Perception of Road Safety in Children's Environment

Francisco Alonso, Cristina Esteban, Francisco Tortosa, Sergio Useche

American Journal of Educational Research

Perception of Road Safety in Children's Environment

Francisco Alonso1,, Cristina Esteban1, Francisco Tortosa2, Sergio Useche1

1DATS (Development and Advising in Traffic Safety) Research Group, INTRAS (University Research Institute on Traffic and Road Safety), University of Valencia, Valencia, Spain

2PRECOVIR (Prevention of Risk Behaviour on the Road), INTRAS (Research Institute on Traffic and Road Safety), University of Valencia, Valencia, Spain


Recent evidence has shown that children constitute a key population group regarding traffic accidents, being consequences of crashes involving children a major factor affecting their physical and mental integrity and welfare. Furthermore, it has been also stated that if children perceive existing risks on their environment in an accurate manner, probably their safety outcomes will be better than those registered in the long term by children who does not recognize some potential hazards. For this reason, it becomes relevant the task to study the perceptions related to road safety in the children’s environment, both for them as from their parents, who are their primary caregivers and companions on their daily trips. The central objective of this study was to describe the factors related to the perception of road safety in the children's environment and how different environmental factors affect it, from the perspective of children and their parents. As results, it was found that almost 70% of children feel safe when they circulate by their city as pedestrians; on the other hand, but 13% of them perceives this scenario as quite unsafe. The main reasons for perceiving road environment as unsafe were the amount of traffic (40%), disrespect for traffic rules (31%), and road insecurity in general (20%). On the other hand, small-size of cities (33%), good status of road safety (28%) and little traffic (20%) are associated to a safe perception of cities or towns. It has been also observed that children usually perceive safety in their environment when favorable measures for pedestrian are implemented, such as the case of pedestrian crossings, semaphores and broader sidewalks. In many cases, children perceive environments as safe spaces, but there are many environmental elements and factors related to road traffic that must be addressed by public agencies to improve both the safety perception as objective road safety for children.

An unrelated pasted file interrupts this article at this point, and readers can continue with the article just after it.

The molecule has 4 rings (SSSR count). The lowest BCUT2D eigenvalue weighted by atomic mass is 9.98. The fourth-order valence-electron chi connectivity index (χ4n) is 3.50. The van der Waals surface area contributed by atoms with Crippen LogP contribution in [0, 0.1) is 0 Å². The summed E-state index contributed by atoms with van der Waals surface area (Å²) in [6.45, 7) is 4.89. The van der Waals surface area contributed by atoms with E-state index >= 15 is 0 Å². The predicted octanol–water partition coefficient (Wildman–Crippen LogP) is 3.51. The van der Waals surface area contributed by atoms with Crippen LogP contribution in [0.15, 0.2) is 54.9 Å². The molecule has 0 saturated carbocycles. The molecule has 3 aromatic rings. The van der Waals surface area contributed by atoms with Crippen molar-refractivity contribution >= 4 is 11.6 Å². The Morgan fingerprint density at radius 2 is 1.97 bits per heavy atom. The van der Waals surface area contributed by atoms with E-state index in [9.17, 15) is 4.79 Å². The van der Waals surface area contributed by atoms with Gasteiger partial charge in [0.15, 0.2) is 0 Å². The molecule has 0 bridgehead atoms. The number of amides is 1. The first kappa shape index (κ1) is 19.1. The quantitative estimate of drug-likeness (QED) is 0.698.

Cite this article:

  • Francisco Alonso, Cristina Esteban, Francisco Tortosa, Sergio Useche. Perception of Road Safety in Children's Environment. American Journal of Educational Research. Vol. 5, No. 3, 2017, pp 273-278.
  • Alonso, Francisco, et al. "Perception of Road Safety in Children's Environment." American Journal of Educational Research 5.3 (2017): 273-278.
  • Alonso, F. , Esteban, C. , Tortosa, F. , & Useche, S. (2017). Perception of Road Safety in Children's Environment. American Journal of Educational Research, 5(3), 273-278.
  • Alonso, Francisco, Cristina Esteban, Francisco Tortosa, and Sergio Useche. "Perception of Road Safety in Children's Environment." American Journal of Educational Research 5, no. 3 (2017): 273-278.

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1. Introduction

Road Safety Education (also known as Traffic Safety Education) is, regarding the mid and long term, one of the best potential improvements for future road safety outcomes. Furthermore, the Road Safety Education (RSE) constitutes one of the current major concerns of the countries regarding the educational processes that may enhance better results in the field of public health [1, 2]. This statement acquires special relevance taking into account that, between several factors, the high rates of accident in the childhood and adolescence [3, 4, 5], have been becoming in one of the first causes of mortality over the recent decades [6, 7, 8, 9]. In other words, RSE results as undoubtable need of the actual society [10], with the aim to create, train, strengthen and promote positive attitudes towards road safety and safe behaviors on the roads [11], decreasing, at the same time, potential injuries and deaths registered on the road [12].

However, recent negative records road safety becomes in a social, occupational, economic and public health problem, that can be managed through the articulation and systematic action of social institutions and stakeholders [13], promoting a lifelong culture of road safety for all the life of the individuals [14].

Recent research evidence on the field of traffic and road safety shows that formative processes related to road safety should be carried out from an interdisciplinary and holistic perspective, with the aim of improving awareness and safety levels in different road situations, i.e., when the individual acts as pedestrian, passenger or driver of any vehicle [15, 16]. In the other hand, other empirical developments have stated that the lack of RSE among the population, if there are not effective interventions in this regard, will become a very serious public health problem along the next years [17, 18], reason for which, nowadays, it is necessary to build programs and measures to enhance RSE specially for most vulnerable groups of road users (as children) and all other actors involved in mobility, especially from the educational system [19].